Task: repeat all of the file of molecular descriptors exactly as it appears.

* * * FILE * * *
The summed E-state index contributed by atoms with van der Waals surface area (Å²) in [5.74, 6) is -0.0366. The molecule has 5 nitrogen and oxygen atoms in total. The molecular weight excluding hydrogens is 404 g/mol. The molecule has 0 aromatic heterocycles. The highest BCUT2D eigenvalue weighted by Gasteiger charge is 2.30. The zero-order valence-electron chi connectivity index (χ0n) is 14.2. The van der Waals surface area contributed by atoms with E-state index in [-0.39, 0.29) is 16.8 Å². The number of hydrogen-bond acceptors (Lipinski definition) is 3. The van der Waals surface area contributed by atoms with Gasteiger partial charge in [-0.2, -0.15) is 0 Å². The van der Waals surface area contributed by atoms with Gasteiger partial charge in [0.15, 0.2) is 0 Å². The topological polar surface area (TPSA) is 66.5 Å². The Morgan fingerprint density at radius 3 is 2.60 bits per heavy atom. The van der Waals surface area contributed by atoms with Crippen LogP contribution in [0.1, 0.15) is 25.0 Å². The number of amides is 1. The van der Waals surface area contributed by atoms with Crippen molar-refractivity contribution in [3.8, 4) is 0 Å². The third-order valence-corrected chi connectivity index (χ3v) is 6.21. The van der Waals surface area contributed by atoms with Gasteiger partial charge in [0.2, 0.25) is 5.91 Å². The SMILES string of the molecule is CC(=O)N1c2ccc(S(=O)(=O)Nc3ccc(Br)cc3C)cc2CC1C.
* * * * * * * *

The summed E-state index contributed by atoms with van der Waals surface area (Å²) in [5.74, 6) is -0.0366. The molecule has 5 nitrogen and oxygen atoms in total. The molecular weight excluding hydrogens is 404 g/mol. The molecule has 0 aromatic heterocycles. The highest BCUT2D eigenvalue weighted by Gasteiger charge is 2.30. The zero-order valence-electron chi connectivity index (χ0n) is 14.2. The van der Waals surface area contributed by atoms with E-state index in [-0.39, 0.29) is 16.8 Å². The number of hydrogen-bond acceptors (Lipinski definition) is 3. The van der Waals surface area contributed by atoms with Gasteiger partial charge in [-0.2, -0.15) is 0 Å². The van der Waals surface area contributed by atoms with Gasteiger partial charge in [0.15, 0.2) is 0 Å². The topological polar surface area (TPSA) is 66.5 Å². The Morgan fingerprint density at radius 3 is 2.60 bits per heavy atom. The van der Waals surface area contributed by atoms with Crippen LogP contribution in [0.1, 0.15) is 25.0 Å². The number of amides is 1. The van der Waals surface area contributed by atoms with Crippen molar-refractivity contribution in [3.8, 4) is 0 Å². The third-order valence-corrected chi connectivity index (χ3v) is 6.21. The van der Waals surface area contributed by atoms with Gasteiger partial charge in [0.2, 0.25) is 5.91 Å². The SMILES string of the molecule is CC(=O)N1c2ccc(S(=O)(=O)Nc3ccc(Br)cc3C)cc2CC1C.